By Bernard Hickey
Surely, I've wondered, New Zealand could use all its water and wind and steam to power a big, comfortable and useful car without pumping more carbon dioxide into our warming atmosphere.
Up until now it's been much easier to dream about than do.
Purely electric cars have been prohibitively expensive to buy and the business of recharging purely electric cars has been risky and financially mysterious.
It seemed a fringe thing you did because it made you feel good, rather than made much practical or financial sense. Hybrids such as the Toyota Prius have become more popular, but more so with taxi drivers doing many tens of thousands of kilometres a year. Such non-plug in hybrids still use petrol, but the savings are worth it when you're doing many taxi-like kilometres.
So this has meant that hybrid and electric-only cars such as the Nissan Leaf have not taken off among the general population as some might have hoped.
That may be about to change because of better battery technology, the high New Zealand dollar and a new way to buy power.
Just before Christmas I test drove a Mitsubishi Outlander PHEV (Plug In Hybrid Electric Vehicle) for almost two weeks around Wellington and thought for the first time that my day dreams are nearer to truth than fiction.
The Outlander PHEV is unique in that it is a full size SUV with a big enough and efficient enough battery to run purely on electric power for enough distance for your daily commute. But it also has a 2 litre petrol engine that kicks in if you run out of electric power on a long trip or when you're accelerating up the steepest hills with a heavy load. Unlike a 'normal' hybrid, the petrol engine hardly ever runs in usual commute and you plug it in to your mains power to recharge it overnight.
It means you can relax about a long trip or running out of electricity, but you can also be confident you can use hardly any or no petrol during normal commuting.
I thought it was worth running the calculator over my real world experience to see if buying such a car stacked up financially because I'd always been a sceptic about the capital costs of electric-only and the petrol costs of conventional hybrids.
I also wanted to see if I could surmount one of the biggest hurdles to electric car ownership -- fear about the rising cost of electricity. Otherwise the risk is you would exchange one rising and painful cost from one set of energy oligopolists for another equally painful cost from another set of price gougers.
Our house in Brooklyn in Wellington is hooked up to Flick Electric Co. It's a new 'virtual' electricity retailer that buys power on the wholesale market and then sells it to householders at the wholesale price plus a margin. That contrasts with the big power 'gentailers' such as Contact or Meridian or Genesis, that set opaque prices that are disconnected from wholesale prices.
Using Flick means we can be sure that when Tiwai Point closes down we will get some of the expected 10% fall in wholesale prices, and also benefit if wholesale prices stagnate as they have in recent years because of flat to falling demand and rising supply. So far we've saved 10% on our power bills.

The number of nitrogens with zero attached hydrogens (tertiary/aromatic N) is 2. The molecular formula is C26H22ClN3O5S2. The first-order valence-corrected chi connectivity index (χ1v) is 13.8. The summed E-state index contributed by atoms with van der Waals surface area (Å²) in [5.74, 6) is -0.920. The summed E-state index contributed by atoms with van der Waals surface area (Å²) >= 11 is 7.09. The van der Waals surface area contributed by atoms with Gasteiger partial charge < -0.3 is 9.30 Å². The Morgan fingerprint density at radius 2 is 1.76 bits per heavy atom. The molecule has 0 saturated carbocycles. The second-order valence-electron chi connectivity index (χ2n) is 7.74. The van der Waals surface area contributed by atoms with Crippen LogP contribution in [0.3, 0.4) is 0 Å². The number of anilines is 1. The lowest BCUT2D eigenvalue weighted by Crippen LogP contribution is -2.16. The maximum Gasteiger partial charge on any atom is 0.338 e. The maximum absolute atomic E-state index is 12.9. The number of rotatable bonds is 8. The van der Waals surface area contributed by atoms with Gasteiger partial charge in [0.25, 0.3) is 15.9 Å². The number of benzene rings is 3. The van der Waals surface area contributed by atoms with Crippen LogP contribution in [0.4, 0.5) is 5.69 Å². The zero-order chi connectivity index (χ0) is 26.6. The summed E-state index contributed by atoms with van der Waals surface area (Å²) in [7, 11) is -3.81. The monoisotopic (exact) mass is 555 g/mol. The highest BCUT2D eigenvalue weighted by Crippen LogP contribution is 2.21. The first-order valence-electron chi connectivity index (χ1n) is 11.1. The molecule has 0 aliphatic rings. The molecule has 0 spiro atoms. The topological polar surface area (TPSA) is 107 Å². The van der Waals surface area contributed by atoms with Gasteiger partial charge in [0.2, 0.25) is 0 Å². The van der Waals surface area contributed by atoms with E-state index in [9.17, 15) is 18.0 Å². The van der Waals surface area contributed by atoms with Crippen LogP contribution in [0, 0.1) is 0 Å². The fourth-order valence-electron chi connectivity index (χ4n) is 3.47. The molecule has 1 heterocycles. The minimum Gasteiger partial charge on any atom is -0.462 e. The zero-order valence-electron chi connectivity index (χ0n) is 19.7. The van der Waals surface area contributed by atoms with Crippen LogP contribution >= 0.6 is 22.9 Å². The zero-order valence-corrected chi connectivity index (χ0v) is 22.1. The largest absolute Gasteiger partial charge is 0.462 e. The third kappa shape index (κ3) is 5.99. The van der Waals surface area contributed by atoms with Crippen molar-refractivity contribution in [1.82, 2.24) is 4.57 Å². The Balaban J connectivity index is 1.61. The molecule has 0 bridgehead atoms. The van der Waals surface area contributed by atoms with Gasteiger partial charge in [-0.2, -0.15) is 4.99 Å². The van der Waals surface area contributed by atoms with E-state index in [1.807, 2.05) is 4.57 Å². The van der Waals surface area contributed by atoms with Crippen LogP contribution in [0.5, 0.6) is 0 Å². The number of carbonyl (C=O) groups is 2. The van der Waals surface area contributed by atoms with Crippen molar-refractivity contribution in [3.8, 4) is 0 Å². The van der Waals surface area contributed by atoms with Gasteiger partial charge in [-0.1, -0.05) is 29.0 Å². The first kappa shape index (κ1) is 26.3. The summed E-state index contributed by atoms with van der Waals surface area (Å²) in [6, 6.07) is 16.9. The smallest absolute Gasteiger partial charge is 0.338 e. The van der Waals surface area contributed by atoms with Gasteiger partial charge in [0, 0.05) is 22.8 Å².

I also hoped to take advantage of a quirk of New Zealand's geography and the timing of how power is consumed. Our hydro-electric lakes are shallow, which means that when it rains a lot they have to be spilled, often at night. That's because most people use most power in the mornings and early evenings. We use hardly any power in the dead of night, so the power price is lowest in the dead of night when demand is low and there's plenty of water to be 'wasted'. Flick offers a 'night' rate that we could take advantage of.
I wanted to use that quirk to get hold of the cheap power in the dead of night to charge the Outlander. Over 15 days in December I drove the car 357 kilometres and recharged it in the evenings and overnight on 13 of those days. I used 118.4 kw/h of power at a cost of NZ$14.29.
The engine kicked in a few times going up the Brooklyn Hill and a few times on longer trips. I ended up using NZ$11.37 worth of petrol or about 1.6 litres per hundred kilometres. In total that works out at a total fuel (power plus petrol) cost of about 7.2 cents per kilometre. A petrol-only Outlander would have cost about 18 cents per kilometre in petrol.
I worked out that over a year of driving 20,000 kilometres I would save around NZ$2,180 a year in fuel by using the PHEV instead of a regular Outlander. That's about enough to compensate for the extra NZ$15,000 in capital costs for a PHEV Outlander (NZ$59,990) over a petrol-only Outlander (NZ$44,990).
Given the depreciation rates and interest costs on that extra NZ$15,000 of capital, I estimate the car would pay for itself (just) over a seven year period. That's much better than the capital and running costs of new pure electric and conventional hybrids, but it's still not a slam dunk.
It's certainly more attractive than I thought, but my ultimate carbon zero daydream is to avoid the depreciation and capital costs altogether by buying this type of hybrid second hand in a few years when the bulk of the depreciation has happened. That way I can avoid breaking my big personal finance rule: never borrow money to buy a car, never buy a new car and absolutely never borrow money to buy a new car.
These PHEVs will make an awful lot of economic sense as three or four year old second hand vehicles.
A version of this article was first published in the Herald on Sunday. It is here with permission.